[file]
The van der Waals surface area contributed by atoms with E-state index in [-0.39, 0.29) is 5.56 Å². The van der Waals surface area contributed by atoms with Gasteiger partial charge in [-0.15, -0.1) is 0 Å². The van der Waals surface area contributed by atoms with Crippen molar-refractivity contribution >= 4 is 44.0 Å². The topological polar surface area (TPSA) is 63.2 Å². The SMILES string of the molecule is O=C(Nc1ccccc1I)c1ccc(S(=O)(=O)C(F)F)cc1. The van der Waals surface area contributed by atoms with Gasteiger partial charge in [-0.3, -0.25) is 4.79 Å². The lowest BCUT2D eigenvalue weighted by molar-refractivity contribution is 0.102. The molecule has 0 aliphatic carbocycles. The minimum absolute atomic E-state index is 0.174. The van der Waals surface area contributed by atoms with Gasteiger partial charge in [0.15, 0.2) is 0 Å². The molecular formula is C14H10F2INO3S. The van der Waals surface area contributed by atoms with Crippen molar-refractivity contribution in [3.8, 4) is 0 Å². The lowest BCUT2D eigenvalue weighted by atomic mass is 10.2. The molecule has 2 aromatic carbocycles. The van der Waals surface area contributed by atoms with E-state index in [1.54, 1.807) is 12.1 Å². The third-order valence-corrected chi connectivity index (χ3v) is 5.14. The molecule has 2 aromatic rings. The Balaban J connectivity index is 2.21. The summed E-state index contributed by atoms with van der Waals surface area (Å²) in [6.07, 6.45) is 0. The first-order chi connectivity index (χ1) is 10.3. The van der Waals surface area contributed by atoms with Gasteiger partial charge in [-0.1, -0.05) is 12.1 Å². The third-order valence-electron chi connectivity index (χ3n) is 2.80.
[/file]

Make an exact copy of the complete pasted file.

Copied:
The van der Waals surface area contributed by atoms with E-state index in [-0.39, 0.29) is 5.56 Å². The van der Waals surface area contributed by atoms with Gasteiger partial charge in [-0.15, -0.1) is 0 Å². The van der Waals surface area contributed by atoms with Crippen molar-refractivity contribution >= 4 is 44.0 Å². The topological polar surface area (TPSA) is 63.2 Å². The SMILES string of the molecule is O=C(Nc1ccccc1I)c1ccc(S(=O)(=O)C(F)F)cc1. The van der Waals surface area contributed by atoms with Gasteiger partial charge in [-0.3, -0.25) is 4.79 Å². The lowest BCUT2D eigenvalue weighted by molar-refractivity contribution is 0.102. The molecule has 0 aliphatic carbocycles. The minimum absolute atomic E-state index is 0.174. The van der Waals surface area contributed by atoms with Gasteiger partial charge in [0.15, 0.2) is 0 Å². The molecular formula is C14H10F2INO3S. The van der Waals surface area contributed by atoms with Crippen molar-refractivity contribution in [3.8, 4) is 0 Å². The lowest BCUT2D eigenvalue weighted by atomic mass is 10.2. The molecule has 2 aromatic carbocycles. The van der Waals surface area contributed by atoms with E-state index in [1.54, 1.807) is 12.1 Å². The third-order valence-corrected chi connectivity index (χ3v) is 5.14. The molecule has 2 aromatic rings. The Balaban J connectivity index is 2.21. The summed E-state index contributed by atoms with van der Waals surface area (Å²) in [6.07, 6.45) is 0. The first-order chi connectivity index (χ1) is 10.3. The van der Waals surface area contributed by atoms with Gasteiger partial charge in [-0.1, -0.05) is 12.1 Å². The third-order valence-electron chi connectivity index (χ3n) is 2.80.